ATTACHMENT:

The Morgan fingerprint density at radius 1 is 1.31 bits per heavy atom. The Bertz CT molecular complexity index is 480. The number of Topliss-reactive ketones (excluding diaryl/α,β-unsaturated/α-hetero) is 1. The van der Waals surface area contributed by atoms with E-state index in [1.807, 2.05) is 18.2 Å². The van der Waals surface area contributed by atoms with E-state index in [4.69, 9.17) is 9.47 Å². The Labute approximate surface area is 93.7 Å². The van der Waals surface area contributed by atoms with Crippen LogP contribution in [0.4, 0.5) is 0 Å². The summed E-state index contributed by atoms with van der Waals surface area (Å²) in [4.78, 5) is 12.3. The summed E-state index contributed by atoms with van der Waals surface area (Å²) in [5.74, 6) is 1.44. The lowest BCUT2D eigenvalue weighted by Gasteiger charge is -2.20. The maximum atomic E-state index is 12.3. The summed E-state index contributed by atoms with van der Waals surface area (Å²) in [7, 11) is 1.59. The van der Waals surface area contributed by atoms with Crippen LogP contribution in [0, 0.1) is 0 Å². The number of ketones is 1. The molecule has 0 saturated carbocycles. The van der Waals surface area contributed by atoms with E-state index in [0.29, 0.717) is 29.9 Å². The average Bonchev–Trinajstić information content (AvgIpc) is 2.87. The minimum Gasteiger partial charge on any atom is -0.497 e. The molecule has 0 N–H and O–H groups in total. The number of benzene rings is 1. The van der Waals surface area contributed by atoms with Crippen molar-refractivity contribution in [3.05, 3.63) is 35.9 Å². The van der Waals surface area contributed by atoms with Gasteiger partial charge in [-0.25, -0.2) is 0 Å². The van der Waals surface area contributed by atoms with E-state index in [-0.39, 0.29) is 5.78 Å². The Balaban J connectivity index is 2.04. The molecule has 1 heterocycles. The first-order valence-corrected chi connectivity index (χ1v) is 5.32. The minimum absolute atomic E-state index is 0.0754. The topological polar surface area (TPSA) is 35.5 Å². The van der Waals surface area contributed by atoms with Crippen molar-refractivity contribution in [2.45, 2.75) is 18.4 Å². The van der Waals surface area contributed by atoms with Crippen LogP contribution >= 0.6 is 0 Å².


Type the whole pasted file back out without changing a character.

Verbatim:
The Morgan fingerprint density at radius 1 is 1.31 bits per heavy atom. The Bertz CT molecular complexity index is 480. The number of Topliss-reactive ketones (excluding diaryl/α,β-unsaturated/α-hetero) is 1. The van der Waals surface area contributed by atoms with E-state index in [1.807, 2.05) is 18.2 Å². The van der Waals surface area contributed by atoms with E-state index in [4.69, 9.17) is 9.47 Å². The Labute approximate surface area is 93.7 Å². The van der Waals surface area contributed by atoms with Crippen LogP contribution in [0.4, 0.5) is 0 Å². The summed E-state index contributed by atoms with van der Waals surface area (Å²) in [4.78, 5) is 12.3. The summed E-state index contributed by atoms with van der Waals surface area (Å²) in [5.74, 6) is 1.44. The lowest BCUT2D eigenvalue weighted by Gasteiger charge is -2.20. The maximum atomic E-state index is 12.3. The summed E-state index contributed by atoms with van der Waals surface area (Å²) in [7, 11) is 1.59. The van der Waals surface area contributed by atoms with Crippen LogP contribution in [0, 0.1) is 0 Å². The number of ketones is 1. The molecule has 0 saturated carbocycles. The van der Waals surface area contributed by atoms with E-state index in [0.29, 0.717) is 29.9 Å². The average Bonchev–Trinajstić information content (AvgIpc) is 2.87. The minimum Gasteiger partial charge on any atom is -0.497 e. The molecule has 0 N–H and O–H groups in total. The number of benzene rings is 1. The van der Waals surface area contributed by atoms with Crippen molar-refractivity contribution in [3.05, 3.63) is 35.9 Å². The van der Waals surface area contributed by atoms with Gasteiger partial charge in [-0.25, -0.2) is 0 Å². The van der Waals surface area contributed by atoms with E-state index in [-0.39, 0.29) is 5.78 Å². The Balaban J connectivity index is 2.04. The molecule has 1 heterocycles. The first-order valence-corrected chi connectivity index (χ1v) is 5.32. The minimum absolute atomic E-state index is 0.0754. The topological polar surface area (TPSA) is 35.5 Å². The van der Waals surface area contributed by atoms with Crippen molar-refractivity contribution in [2.45, 2.75) is 18.4 Å². The van der Waals surface area contributed by atoms with Crippen LogP contribution >= 0.6 is 0 Å².